Cinnamon Supplementation Lessens the Severity of Menstrual Pain

Primary dysmenorrhea, or menstrual pain, can disrupt a woman’s daily activities. Nonsteroidal anti-inflammatory drugs are used to control the symptoms of dysmenorrhea; however, they can produce adverse effects when used over a long period of time. Several medicinal plants have been shown to benefit dysmenorrhea. Cinnamon (Cinnamomum zeylanicum, Lauraceae) bark, which has antioxidant, antibacterial, and anti-inflammatory properties, is used to treat indigestion, abdominal cramps, intestinal spasms, and nausea, among other issues. These authors conducted a double-blind, randomized, clinical trial to investigate the effects of cinnamon on primary dysmenorrhea.

The study included 80 single, female college students with primary dysmenorrhea who lived in dormitories at Isfahan University of Medical Sciences in Isfahan, Iran. The participants had regular menstrual cycles (21 to 38 days) with mild to moderate menstrual pain and no history of gynecological or systemic diseases or allergies to herbs. Those who were using hormonal or analgesic drugs were not eligible, and participants who used drugs during the study did not comply with treatment or had a possible allergic reaction were excluded.

Participants were evenly divided into two groups of 40. The cinnamon group took 1,000 mg cinnamon three times daily during the first 72 hours of menstruation for two consecutive menstrual cycles. The placebo group took 1,000 mg of starch three times daily. A visual analog scale was used by the participants before treatment and after each treatment, period to rate the severity of their pain, with 0 indicating no pain and 10 representing unbearable pain.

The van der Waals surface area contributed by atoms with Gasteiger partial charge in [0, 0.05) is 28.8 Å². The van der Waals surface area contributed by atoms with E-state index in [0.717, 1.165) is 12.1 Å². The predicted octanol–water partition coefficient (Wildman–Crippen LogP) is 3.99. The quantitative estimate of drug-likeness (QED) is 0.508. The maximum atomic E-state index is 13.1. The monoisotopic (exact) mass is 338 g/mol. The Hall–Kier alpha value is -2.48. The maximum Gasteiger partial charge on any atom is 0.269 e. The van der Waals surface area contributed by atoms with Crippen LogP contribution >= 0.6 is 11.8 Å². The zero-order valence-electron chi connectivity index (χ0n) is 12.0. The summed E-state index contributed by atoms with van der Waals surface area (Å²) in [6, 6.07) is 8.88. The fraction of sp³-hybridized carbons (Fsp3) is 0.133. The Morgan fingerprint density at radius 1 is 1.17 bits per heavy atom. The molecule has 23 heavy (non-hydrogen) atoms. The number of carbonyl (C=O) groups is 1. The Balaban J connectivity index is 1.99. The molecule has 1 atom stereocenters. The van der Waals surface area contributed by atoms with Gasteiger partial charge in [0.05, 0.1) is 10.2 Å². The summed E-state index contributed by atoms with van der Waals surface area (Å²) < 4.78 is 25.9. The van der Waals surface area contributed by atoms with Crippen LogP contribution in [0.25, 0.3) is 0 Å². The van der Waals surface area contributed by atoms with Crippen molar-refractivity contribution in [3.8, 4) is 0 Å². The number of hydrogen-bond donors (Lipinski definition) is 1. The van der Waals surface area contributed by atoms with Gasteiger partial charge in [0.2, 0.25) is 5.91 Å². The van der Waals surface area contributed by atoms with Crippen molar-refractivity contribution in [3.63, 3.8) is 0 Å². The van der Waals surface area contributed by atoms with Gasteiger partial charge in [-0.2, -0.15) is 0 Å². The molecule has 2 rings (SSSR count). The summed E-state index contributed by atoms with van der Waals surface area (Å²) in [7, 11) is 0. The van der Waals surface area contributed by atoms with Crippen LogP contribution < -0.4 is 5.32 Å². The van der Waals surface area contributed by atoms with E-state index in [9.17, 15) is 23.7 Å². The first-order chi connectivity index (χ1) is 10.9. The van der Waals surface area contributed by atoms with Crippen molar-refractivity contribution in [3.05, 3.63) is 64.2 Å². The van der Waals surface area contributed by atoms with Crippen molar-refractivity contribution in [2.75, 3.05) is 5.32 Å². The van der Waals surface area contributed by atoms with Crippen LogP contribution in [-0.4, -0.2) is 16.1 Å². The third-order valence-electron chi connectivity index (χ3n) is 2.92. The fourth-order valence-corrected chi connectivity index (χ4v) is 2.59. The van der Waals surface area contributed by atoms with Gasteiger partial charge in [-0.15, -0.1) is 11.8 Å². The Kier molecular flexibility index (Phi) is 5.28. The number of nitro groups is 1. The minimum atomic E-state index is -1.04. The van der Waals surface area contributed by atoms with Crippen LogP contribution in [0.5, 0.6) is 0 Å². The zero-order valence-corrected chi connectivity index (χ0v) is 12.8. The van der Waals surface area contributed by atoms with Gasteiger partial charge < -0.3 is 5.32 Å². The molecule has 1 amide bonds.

Included in the final analysis were 28 participants in the cinnamon group and 30 in the placebo group. Reasons for the dropouts included inadequate adherence or refusal or avoidance of the study products (altogether seven participants in the cinnamon group and six in the placebo group), use of other pain medicine (three in the cinnamon group and four in the placebo group), and allergy (two in the cinnamon group). At baseline, the mean ages of the analyzed participants in the two groups were 22.2 ± 2.2 years in the cinnamon group and 22.3 ± 2.7 years in the placebo group.

Menstrual pain decreased in the cinnamon group from a mean score of 5.7 before use to 3.6 during the first cycle and to 3.2 in the second cycle. In the placebo group, the pain decreased from a mean score of 5.8 to 5 in the first cycle and to 4.9 in the second cycle. A repeated measure analysis of variance showed a significant decrease in the intensity of dysmenorrhea in both groups (P<0.001) and a significant between-group difference in pain reduction over time (P=0.02). Compared with baseline, the reduction in pain in the cinnamon group was significantly greater than in the placebo group in the first cycle (P=0.001) and in the second cycle (P=0.002).

The authors attribute the decrease in pain seen in the placebo group to the placebo effect, including the psychological benefit of interaction with a researcher. They suggest that the placebo effect might have declined if the study had continued for more than two menstrual cycles.

Concluding that cinnamon significantly reduced the severity of menstrual pain, the authors recommend the use of cinnamon in women with primary dysmenorrhea. They note that studies directly comparing cinnamon to drugs used for dysmenorrhea would also be of interest.


Jahangirifar M, Taebi M, Dolatian M. The effect of cinnamon on primary dysmenorrhea: A randomized, double-blind clinical trial. Complement Ther Clin Pract. November 2018;33:56-60. doi: 10.1016/j.ctcp.2018.08.001.